EAL dissertation writers

As an English as an Additional Language (EAL) writer, you may face challenges in communicating with your supervisor and writing in another language. Moreover, you may experience discomfort (depending on your home culture and language) with the conventions of North American academic writing, particularly the emphasis on positioning oneself in relation to the literature and building a convincing argument. These tasks may be thought of, in effect, as performing a new identity as a graduate student writing in English. The page on “Performing identity” provides more information on this.

Kate Cadman’s article “Thesis writing: A question of identity” discusses identity formation in depth, giving many examples of how international writers experience textual positioning as difficult and disorienting. She recommends that EAL students use “I” when beginning to write because it’s easier for them to determine their relationship to the materials they’re reading. Cadman writes that “a reflexive, personal composing process can help international postgraduates to build a bridge between the internal dialogue of self-review which students exchanging cultures must experience, and the external challenges presented by the new academic environment” (p. 14). If you use a personal composing process at first as you discover what you think, you can always revise later into a more formal third person narrative, if required.

Some tips follow; these are from Brian Paltridge and Sue Starfield’s book Thesis and dissertation writing in a second language: A handbook for supervisors. Although this guide is for supervisors, it also provides useful information for students. And many of the tips can help writers who are native speakers/writers of English as well. Please consider booking an appointment with one of our tutors at the Centre for Academic Communication to talk about your writing or speaking. We have three tutors specializing in English as an additional language: Kaveh, Nancy, and Gillian. Furthermore, there are many useful tips about EAL communication in Nadine le Gros’s (University of Western Ontario)  guide to academic communication for international graduate students and the Thesis Writing Starter Kit.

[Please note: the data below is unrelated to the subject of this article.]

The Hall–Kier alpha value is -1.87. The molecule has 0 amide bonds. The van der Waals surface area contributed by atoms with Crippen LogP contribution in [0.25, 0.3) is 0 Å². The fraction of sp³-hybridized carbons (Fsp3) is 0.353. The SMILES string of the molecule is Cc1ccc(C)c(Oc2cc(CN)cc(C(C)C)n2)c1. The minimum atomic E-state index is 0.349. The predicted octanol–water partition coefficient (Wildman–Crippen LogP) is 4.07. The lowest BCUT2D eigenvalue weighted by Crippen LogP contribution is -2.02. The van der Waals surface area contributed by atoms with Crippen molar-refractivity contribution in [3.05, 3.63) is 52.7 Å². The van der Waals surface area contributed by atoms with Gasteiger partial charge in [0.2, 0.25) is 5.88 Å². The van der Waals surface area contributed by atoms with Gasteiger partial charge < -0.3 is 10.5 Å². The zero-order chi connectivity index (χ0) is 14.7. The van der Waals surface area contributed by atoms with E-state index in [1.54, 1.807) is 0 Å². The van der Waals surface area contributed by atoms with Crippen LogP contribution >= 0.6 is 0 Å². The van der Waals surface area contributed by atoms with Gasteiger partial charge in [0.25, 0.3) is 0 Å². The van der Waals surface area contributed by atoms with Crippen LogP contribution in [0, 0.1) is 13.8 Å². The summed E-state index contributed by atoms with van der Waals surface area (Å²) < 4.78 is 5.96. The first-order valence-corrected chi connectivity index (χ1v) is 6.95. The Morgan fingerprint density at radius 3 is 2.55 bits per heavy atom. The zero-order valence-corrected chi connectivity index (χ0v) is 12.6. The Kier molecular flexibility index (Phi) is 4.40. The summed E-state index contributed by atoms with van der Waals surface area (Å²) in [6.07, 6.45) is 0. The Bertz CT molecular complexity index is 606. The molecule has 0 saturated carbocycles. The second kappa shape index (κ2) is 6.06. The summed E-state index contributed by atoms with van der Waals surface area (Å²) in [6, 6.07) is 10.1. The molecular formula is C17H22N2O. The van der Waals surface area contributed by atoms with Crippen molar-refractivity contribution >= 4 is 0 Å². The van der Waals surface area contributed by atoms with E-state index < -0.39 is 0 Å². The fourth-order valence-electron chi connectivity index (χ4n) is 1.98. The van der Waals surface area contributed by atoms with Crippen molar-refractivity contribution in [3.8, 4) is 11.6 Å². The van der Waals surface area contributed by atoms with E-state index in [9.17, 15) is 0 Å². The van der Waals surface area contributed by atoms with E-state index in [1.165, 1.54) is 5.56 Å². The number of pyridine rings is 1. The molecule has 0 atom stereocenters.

• If you are more comfortable speaking than writing, try talking into a tape recorder then transcribing [or use voice recording software, like Dragon or the Mac voice to text feature*] then edit the typed transcript. This can help you to unblock your writing (p. 45).
  • “Start writing early – don’t wait until your research is done. See writing as a process—keep a log or journal about your research progress or about what you are reading. Your writing skills will develop over time; language develops incrementally” (p. 45).
  • “Writing is a means of clarifying your thoughts, so delaying writing can delay thinking through some of the problems around your topic” (p. 46).
  • “You may be spending too much time on mechanics; in the early stages, focus on generating meaning – you can fix it later” (p. 46).
  • “Some prompts may be helpful to get you writing: My research question is. . . . Researchers who have looked at this subject are….Debate centers on the issue of. . . . My contribution will be. ….” (this suggestion Paltridge and Starfield borrowed from Murray, 2002, p. 98).
  • Whereas some languages are “reader-responsible,” English texts are generally thought of as “writer-responsible” as the writer is responsible for making the text clear for the reader.  Therefore your dissertation can be thought of as a “display of knowledge,” and you may be expected to write things the reader already knows (p. 12).

Paltridge and Starfield’s book provides excellent guidance on how to approach different parts of the dissertation: the introduction, background, methodology, results, and discussion chapters, as well as the abstract and acknowledgements. Although this book is not available in our library, you can order it through UVic’s interlibrary loan service.


Cadman, K. (1997). “Thesis writing: A question of identity.” English for Specific Purposes, 16(7). 3-14.

Paltridge, B., & Starfield, S. (2007). Thesis and dissertation writing in a second language: A handbook for supervisors. London and New York: Routledge.

*To use voice dictation in an application on your Mac, first select a text field in an application. Next, press the Fn (Function) key twice or click the Edit menu and select Start Dictation. Speak to your Mac and the words you speak will start appearing in the textfield.

Can you recommend a resource for EAL students writing dissertations? Email Madeline at cdrcac@uvic.ca

Page written by Madeline Walker; last updated December 20, 2016.